Openly gay PR man Howard Bragman is the mastermind orchestrating the buzz around May 5’s short-lived mystery celeb coming out. We know now that the gay celeb is country singer Chely Wright — and all the build-up made her more famous than a new album and book could. But the guessing game had America speculating about other gay-ish celebrities like Queen Latifah, Shelby Lynne, Ryan Seacrest, and Anderson Cooper, none of whom were ready to come out themselves, nor answer questions about when they might. So while Bragman’s ultimate goal was to ease one client out of the closet, did he actually hurt the larger group of still-closeted gay celebs?
Bragman has helped other gay public figures come out. There’s WNBA player Cheryl Swoopes, Cher’s daughter-cum-son Chaz Bono, and Family Ties‘ Meredith Baxter. Thanks to Bragman, Chely Wright this week becomes free to embrace lesbianism in her life. Her new memoir Like Me and album Lifted Off The Ground will undoubtedly sell big(ger) because of the buzz. That’s great for both of them, but what about the other closeted celebs who have had to fend off their own outings in the wake of Wright’s media storm? Is it OK that Wright and Bragman’s press ploy may have placed unnecessary pressure on closeted celebs? Do they have no obligation to these other gay celebrities whatsoever?
Bragman is a veteran cog of the celebrity PR machine. He’s worked in Hollywood long enough to know what effect his campaign could have on celebrities who, like Wright until this week, choose to keep their sexuality private. While he’s not morally or legally responsible for protecting the images of celebs who are neither his clients nor his friends, he knows that a surprise outing can prove devastating to an unprepared star. Bragman’s own client Isaiah Washington pushed TR Knight out the closet after reports surfaced of him screaming “faggot” on the Grey’s Anatomy set. For some, deflecting gay rumors is already a part-time job; see: Oprah, Tom Cruise, Ryan Seacrest. But by encouraging everyone to play Guess The Gay, it suggests Bragman’s only interest in coming out is about his retainer fee, not about who else suffers in the process. The entire tailored plan of his pre-announcement announcement was to encourage speculation about who it could be. It left many victims in its wake.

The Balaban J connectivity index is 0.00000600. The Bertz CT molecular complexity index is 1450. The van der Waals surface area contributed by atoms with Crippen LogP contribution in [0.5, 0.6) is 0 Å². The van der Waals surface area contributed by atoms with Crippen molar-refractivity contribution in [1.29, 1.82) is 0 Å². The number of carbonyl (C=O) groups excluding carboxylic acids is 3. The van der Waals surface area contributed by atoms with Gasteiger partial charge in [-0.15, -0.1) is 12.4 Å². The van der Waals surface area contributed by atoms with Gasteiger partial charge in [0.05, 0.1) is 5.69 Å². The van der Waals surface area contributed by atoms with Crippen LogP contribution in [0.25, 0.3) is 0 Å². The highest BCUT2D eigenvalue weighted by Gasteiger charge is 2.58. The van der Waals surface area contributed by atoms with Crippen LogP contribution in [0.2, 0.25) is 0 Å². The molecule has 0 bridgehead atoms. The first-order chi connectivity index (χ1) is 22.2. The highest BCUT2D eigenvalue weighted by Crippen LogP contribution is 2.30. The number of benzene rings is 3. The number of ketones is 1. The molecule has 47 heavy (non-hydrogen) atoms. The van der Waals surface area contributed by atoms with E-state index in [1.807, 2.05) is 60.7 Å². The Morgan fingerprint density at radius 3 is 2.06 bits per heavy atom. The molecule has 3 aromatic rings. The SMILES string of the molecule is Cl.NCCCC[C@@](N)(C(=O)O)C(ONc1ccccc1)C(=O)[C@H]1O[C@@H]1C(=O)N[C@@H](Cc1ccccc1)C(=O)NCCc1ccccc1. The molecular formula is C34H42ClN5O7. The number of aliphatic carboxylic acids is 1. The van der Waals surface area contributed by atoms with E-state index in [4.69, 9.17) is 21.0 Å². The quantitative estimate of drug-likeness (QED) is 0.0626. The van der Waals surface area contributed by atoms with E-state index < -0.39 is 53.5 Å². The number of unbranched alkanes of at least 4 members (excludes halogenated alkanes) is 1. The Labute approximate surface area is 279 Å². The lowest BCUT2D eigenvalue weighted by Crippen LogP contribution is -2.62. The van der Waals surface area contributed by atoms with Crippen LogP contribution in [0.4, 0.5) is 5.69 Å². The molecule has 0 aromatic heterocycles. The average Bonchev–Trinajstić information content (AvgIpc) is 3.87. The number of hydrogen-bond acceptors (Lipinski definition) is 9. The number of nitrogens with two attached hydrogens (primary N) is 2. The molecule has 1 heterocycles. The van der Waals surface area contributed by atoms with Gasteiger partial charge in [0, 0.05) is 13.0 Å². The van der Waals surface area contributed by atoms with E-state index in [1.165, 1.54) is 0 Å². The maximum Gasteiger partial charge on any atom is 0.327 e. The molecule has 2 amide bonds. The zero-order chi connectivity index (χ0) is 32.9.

Then again, celebrities like Latifah, Lynne, Seacrest, and Cooper have to field gay rumors all the time. Every day they go out with or publicly kiss their partners, they risk a paparazzi shot and a tabloid dish; see: John Travolta. They’re used to that sort of pressure, have made the personal decision not to come out, and must deal with the consequences.
It may be an unkind hassle of stardom, but withstanding public pressure like this is part of the game. But must Bragman take some responsibility for turning the lives of closeted gay celebs into witch hunts?